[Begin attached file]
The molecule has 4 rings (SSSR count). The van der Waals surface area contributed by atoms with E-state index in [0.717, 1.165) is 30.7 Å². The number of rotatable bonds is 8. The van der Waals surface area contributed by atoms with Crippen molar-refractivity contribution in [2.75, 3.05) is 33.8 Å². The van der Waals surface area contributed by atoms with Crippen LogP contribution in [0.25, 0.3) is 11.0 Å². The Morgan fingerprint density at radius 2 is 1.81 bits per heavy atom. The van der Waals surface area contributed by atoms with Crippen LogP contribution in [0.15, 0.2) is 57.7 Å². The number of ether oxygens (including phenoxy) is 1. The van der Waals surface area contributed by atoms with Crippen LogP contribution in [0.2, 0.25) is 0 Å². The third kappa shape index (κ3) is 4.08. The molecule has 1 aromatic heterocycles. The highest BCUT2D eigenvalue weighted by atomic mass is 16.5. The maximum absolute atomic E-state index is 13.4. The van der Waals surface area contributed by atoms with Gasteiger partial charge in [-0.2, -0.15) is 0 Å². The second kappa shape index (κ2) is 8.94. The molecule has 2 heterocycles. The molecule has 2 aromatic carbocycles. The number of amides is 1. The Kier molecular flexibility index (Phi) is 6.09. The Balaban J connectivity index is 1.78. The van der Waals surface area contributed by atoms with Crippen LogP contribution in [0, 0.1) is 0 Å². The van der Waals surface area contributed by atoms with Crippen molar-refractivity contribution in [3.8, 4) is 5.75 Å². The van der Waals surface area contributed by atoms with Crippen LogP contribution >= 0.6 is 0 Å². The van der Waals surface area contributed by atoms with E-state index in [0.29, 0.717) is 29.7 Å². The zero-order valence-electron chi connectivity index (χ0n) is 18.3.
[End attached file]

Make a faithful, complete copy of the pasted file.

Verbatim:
The molecule has 4 rings (SSSR count). The van der Waals surface area contributed by atoms with E-state index in [0.717, 1.165) is 30.7 Å². The number of rotatable bonds is 8. The van der Waals surface area contributed by atoms with Crippen molar-refractivity contribution in [2.75, 3.05) is 33.8 Å². The van der Waals surface area contributed by atoms with Crippen LogP contribution in [0.25, 0.3) is 11.0 Å². The Morgan fingerprint density at radius 2 is 1.81 bits per heavy atom. The van der Waals surface area contributed by atoms with Crippen LogP contribution in [0.15, 0.2) is 57.7 Å². The number of ether oxygens (including phenoxy) is 1. The van der Waals surface area contributed by atoms with Crippen LogP contribution in [0.2, 0.25) is 0 Å². The third kappa shape index (κ3) is 4.08. The molecule has 1 aromatic heterocycles. The highest BCUT2D eigenvalue weighted by atomic mass is 16.5. The maximum absolute atomic E-state index is 13.4. The van der Waals surface area contributed by atoms with Gasteiger partial charge in [-0.2, -0.15) is 0 Å². The second kappa shape index (κ2) is 8.94. The molecule has 2 heterocycles. The molecule has 2 aromatic carbocycles. The number of amides is 1. The Kier molecular flexibility index (Phi) is 6.09. The Balaban J connectivity index is 1.78. The van der Waals surface area contributed by atoms with Crippen LogP contribution in [0, 0.1) is 0 Å². The van der Waals surface area contributed by atoms with Crippen molar-refractivity contribution in [3.8, 4) is 5.75 Å². The van der Waals surface area contributed by atoms with Crippen LogP contribution >= 0.6 is 0 Å². The van der Waals surface area contributed by atoms with E-state index in [0.29, 0.717) is 29.7 Å². The zero-order valence-electron chi connectivity index (χ0n) is 18.3.